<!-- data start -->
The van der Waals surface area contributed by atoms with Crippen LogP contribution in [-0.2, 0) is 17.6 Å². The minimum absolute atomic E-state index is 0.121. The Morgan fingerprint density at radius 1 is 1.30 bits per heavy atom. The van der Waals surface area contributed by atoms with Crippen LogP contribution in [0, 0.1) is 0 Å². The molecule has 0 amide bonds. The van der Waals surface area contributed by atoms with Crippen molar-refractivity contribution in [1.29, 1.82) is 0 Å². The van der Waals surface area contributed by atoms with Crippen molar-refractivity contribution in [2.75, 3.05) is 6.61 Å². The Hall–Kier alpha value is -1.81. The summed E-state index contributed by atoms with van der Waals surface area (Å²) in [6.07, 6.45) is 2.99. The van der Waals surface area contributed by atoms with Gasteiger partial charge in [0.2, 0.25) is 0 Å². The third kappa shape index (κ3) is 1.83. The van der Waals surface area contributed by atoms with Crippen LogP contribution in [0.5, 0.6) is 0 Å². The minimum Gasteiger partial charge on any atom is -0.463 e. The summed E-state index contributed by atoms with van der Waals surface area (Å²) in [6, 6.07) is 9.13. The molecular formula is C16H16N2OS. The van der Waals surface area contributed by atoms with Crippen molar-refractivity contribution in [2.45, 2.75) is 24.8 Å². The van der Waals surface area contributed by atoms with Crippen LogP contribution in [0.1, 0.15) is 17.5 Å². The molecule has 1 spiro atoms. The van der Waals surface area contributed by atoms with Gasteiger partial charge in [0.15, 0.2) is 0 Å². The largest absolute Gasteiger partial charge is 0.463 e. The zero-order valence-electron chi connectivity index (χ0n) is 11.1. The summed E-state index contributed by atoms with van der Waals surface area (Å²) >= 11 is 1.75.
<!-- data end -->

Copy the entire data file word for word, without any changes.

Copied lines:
The van der Waals surface area contributed by atoms with Crippen LogP contribution in [-0.2, 0) is 17.6 Å². The minimum absolute atomic E-state index is 0.121. The Morgan fingerprint density at radius 1 is 1.30 bits per heavy atom. The van der Waals surface area contributed by atoms with Crippen LogP contribution in [0, 0.1) is 0 Å². The molecule has 0 amide bonds. The van der Waals surface area contributed by atoms with Crippen molar-refractivity contribution in [1.29, 1.82) is 0 Å². The van der Waals surface area contributed by atoms with Crippen molar-refractivity contribution in [2.75, 3.05) is 6.61 Å². The Hall–Kier alpha value is -1.81. The summed E-state index contributed by atoms with van der Waals surface area (Å²) in [6.07, 6.45) is 2.99. The van der Waals surface area contributed by atoms with Gasteiger partial charge in [0.2, 0.25) is 0 Å². The third kappa shape index (κ3) is 1.83. The van der Waals surface area contributed by atoms with Crippen LogP contribution in [0.5, 0.6) is 0 Å². The minimum Gasteiger partial charge on any atom is -0.463 e. The summed E-state index contributed by atoms with van der Waals surface area (Å²) in [6, 6.07) is 9.13. The molecular formula is C16H16N2OS. The van der Waals surface area contributed by atoms with Crippen molar-refractivity contribution in [2.45, 2.75) is 24.8 Å². The van der Waals surface area contributed by atoms with Crippen LogP contribution in [0.1, 0.15) is 17.5 Å². The molecule has 1 spiro atoms. The van der Waals surface area contributed by atoms with Gasteiger partial charge in [0.15, 0.2) is 0 Å². The largest absolute Gasteiger partial charge is 0.463 e. The zero-order valence-electron chi connectivity index (χ0n) is 11.1. The summed E-state index contributed by atoms with van der Waals surface area (Å²) >= 11 is 1.75.